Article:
The most popular fresh fruit on the planet, the mango originated in South Asia, where it was once revered as sacred. Every part of the Imango tree and its fruit has been used in folk remedies there.
It may surprise you to learn that the mango (mangifera A ripe mango can be orange, yellow, red or green, but indica) is in the same family as cashews and pistachios. The sweet, yellow-orange flesh of a mango is packed with a powerful cocktail of 20 different health-protective are delicious alone or paired with other foods. A one-cup serving of sliced mango is an excellent source of vitamins A and c plus 3 grams of fiber. In addition, mangoes provide a variety of antioxidant carotenoids like alpha-carotene, beta-carotene and beta-cryptoxanthin, which lend mangoes the sunny color of their flesh.
Scientists have studied cancer-protective phytonutrients in mangoes and found that, compared to eight other tropical fruits, ripe mangoes contain the highest amount of total polyphenols. Researchers recently analyzed mango juice and juice extract and discovered that certain compounds demonstrate antioxidant activity, cancer growth-halting activity and cancer antipromotion activity. meanwhile, Australian scientists have found that other mango compounds — quercetin and norathyriol — can alter “transcription factors” that might otherwise switch on genes that affect whether specific diseases develop.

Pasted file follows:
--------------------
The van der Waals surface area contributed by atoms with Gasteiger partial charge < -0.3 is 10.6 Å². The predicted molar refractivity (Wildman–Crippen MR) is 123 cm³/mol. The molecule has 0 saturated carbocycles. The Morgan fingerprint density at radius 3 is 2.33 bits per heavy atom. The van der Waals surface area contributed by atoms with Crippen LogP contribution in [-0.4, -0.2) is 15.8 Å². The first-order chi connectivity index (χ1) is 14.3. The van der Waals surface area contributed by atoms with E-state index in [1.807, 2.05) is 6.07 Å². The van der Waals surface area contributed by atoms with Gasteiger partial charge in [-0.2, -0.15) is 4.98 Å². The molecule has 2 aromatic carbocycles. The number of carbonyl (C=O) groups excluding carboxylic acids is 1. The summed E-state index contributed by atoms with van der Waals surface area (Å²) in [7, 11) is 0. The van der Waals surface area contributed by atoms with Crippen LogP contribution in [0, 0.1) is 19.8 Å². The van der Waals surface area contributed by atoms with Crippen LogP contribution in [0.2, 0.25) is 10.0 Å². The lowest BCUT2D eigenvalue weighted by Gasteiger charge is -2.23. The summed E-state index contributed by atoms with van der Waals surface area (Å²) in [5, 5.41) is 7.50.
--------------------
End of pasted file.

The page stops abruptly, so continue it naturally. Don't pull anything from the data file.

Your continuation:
A ripe mango can be orange, yellow, red or green, but indica) is in the same family as cashews and pistachios. Soften mangoes further in a paper bag at room temperature. Mangoes are delicious alone or paired with other foods. What other fruit can cozy up to salty and spicy foods, seafood dishes, robust red meats, salads and desserts quite as well as sweet, exotic mango does?
If you’ve never peeled a mango, don’t be intimidated by its large flattened oblong pit. Here’s one method: Peel the skin with a vegetable peeler, then cut a slice off the bottom so it stands up. Stick a corn holder in the top to hold it while you slice the flesh off. or use a mango slicer.
Note: People who are allergic to cashews or natural rubber latex can suffer a potentially serious “cross-reactivity” from eating mango due to similar antigens in the plants. And the skin of a mango can induce a rash in people who are especially sensitive to poison ivy. The flesh is safe for them to eat, so they just need to ask someone else to take on mango-peeling duties.